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Perspective: Painting Moby-Dick

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“The Chase of the Bowhead Whale” is a 1909 painting by Clifford Warren Ashley on display at the New Bedford Whaling Museum in Massachusetts.

“The Chase of the Bowhead Whale” is a 1909 painting by Clifford Warren Ashley on display at the New Bedford Whaling Museum in Massachusetts.

Wikimedia Commons

Herman Melville’s “Moby-Dick,” published in 1851, is the definitive and indisputable Great American Novel. Full stop.

The text captured the American spirit of exploration and discovery, the nature of American religion, the complexities of social hierarchy and race, and the generally difficult and mundane reality of life. As with any great literary work, the story birthed an abundance of American writers, and even inspired character names in the “Star Trek” series. The greatness of the novel is such that the New Bedford Whaling Museum is again hosting its annual “Moby-Dick Marathon” from Jan. 6-8 — a 25-hour live-streamed reading of the novel that will be kicked off by actress Taylor Schilling.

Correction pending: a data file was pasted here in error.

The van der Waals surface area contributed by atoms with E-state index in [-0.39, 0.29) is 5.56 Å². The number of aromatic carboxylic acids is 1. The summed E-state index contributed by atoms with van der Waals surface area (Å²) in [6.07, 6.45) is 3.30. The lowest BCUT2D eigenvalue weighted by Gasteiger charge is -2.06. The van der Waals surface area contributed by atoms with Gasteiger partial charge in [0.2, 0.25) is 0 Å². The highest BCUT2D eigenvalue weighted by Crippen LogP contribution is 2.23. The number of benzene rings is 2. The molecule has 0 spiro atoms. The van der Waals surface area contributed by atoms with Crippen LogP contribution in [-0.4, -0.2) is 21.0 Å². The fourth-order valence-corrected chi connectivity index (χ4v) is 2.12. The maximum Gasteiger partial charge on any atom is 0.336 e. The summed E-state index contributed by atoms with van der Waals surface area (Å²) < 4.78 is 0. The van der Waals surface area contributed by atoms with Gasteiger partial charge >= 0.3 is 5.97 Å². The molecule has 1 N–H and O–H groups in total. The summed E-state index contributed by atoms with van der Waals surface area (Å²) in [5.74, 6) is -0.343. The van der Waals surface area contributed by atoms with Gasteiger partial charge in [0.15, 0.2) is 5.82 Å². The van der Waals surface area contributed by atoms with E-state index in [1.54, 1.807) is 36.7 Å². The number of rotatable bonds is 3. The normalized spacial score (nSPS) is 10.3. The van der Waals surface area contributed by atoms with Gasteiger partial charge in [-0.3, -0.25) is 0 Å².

While the novel holds an impressive and influential past, however, its greatness and importance lies in the future, especially in a world increasingly devoid of meaning.

The novel — on the surface — tells of a group of whalers sailing in pursuit of the terrible whale Moby Dick. As the narrator, Ishmael, builds up to the final scene between the sailors and Moby Dick, he describes both the physical and mythic essence of whales in laborious detail. He writes of every possible factoid known concerning the beasts, attempting to “paint to you (the reader) as well as one can without canvas, something like the true form of the whale as he actually appears.” Even still, Ishmael realizes that any such attempt is extremely limited, and perhaps useless. In order to truly understand the nature of whales, he writes, especially one such as Moby Dick, you must go a-whaling yourself.